For the residents of Novi Bečej, horse-drawn carriages were available for transportation to the railway station. There were about 5-6 regular carriage drivers, and I remember the nicknames of some: Pelcer, the three Švorcik brothers. Carriage drivers constantly traveled on the route from the center to the railway station, the port to the railway station, and vice versa. Whether there were passengers or not, all carriages welcomed every train, and for the boat from Stari Bečej, 2-3 carriages would wait due to the proximity of the port and the center. Only passengers coming from Stari Bečej and heading to the railway station to catch a train to Kikinda or Zrenjanin used the carriages. Many Novi Bečej residents oriented themselves to the time of the carriage's departure or return to the station, as all trains arrived at specific times, and everyone knew the arrival times of certain trains in Novi Bečej. They would then add or subtract 15 minutes based on where the carriage was coming from, arriving at an approximate time. This indicates that the carriage drivers were meticulous about not being late for any train or boat, and the boat adjusted its schedule based on the arrival of the train.
The railway line Veliki Bečkerek - Velika Kikinda was constructed and put into operation on July 9, 1883. Municipalities along the route contributed to its construction, including Kikinda with 20,000 forints, V.Bečkerek with 30,000, Novi Bečej, Vranjevo with 20,000, Melenci with 40,000, Dragutinovo with 30,000, Kumane with 20,000, and the Županja administration with 100,000 in cash and 51,000 in labor.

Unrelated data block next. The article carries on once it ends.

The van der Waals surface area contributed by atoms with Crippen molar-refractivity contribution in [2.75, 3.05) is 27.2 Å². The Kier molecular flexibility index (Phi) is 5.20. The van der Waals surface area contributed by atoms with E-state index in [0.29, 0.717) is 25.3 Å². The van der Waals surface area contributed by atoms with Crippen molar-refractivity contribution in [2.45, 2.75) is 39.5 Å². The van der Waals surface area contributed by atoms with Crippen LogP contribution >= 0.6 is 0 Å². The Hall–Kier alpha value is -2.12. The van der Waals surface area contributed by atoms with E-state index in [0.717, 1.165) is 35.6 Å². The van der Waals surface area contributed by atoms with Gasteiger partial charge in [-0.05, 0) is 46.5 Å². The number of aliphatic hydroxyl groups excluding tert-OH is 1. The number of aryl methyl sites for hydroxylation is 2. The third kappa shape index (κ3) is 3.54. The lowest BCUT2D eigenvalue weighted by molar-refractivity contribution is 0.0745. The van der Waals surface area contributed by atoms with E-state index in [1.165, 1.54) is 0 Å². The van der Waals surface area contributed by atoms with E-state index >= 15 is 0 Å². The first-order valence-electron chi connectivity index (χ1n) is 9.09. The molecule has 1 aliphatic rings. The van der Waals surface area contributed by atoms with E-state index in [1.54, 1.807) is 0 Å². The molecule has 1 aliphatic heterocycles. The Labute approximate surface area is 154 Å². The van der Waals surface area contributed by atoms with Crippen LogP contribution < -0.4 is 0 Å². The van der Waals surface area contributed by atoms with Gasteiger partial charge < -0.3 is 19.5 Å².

Officials from the municipalities of Novi Bečej, Vranjevo, and the district used municipal official carriages, known locally as "foršpan," for their arrivals or departures from the station. "Foršpan" was also used by officials from the banovina who came to Novi Bečej, and so on. The role of "foršpan" in urban transportation, despite being limited to a certain number of users, was significant, especially since these horse-drawn vehicles were used for official trips of officials to specific farms in the Novi Bečej or Vranjevo hinterland.
In summary, urban transportation, considering the type of transportation and the state of the roads, was slow. However, evidence shows that about ten families sustained themselves by providing urban transportation services.
The railway station was quite distant from the town, and the bad road connecting the town to the railway station made the distance even greater. The gravel road leading from Bašaid to the railway tracks was so poor, dusty, and muddy that it was not suitable for transporting goods. Nevertheless, carriages, and often Novi Bečej taxi drivers, transported passengers along this road from the station to the town. Each train arrival at the station was awaited by 5-6 carriages and municipal carriages ("foršpan"). The pedestrian path from the town to the station was not much better; it was gravel-covered and poorly maintained, with certain parts becoming muddy or forming puddles, similar to the road.
It wasn't until 1931 that this road was paved, but the pedestrian path was not built; instead, new gravel was laid, making it easier to pass in rainy weather. Interestingly, this condition of the road between the station and the town did not bother the industry, which often transported its products by train. Their horse-drawn vehicles were the most common users of this poor road.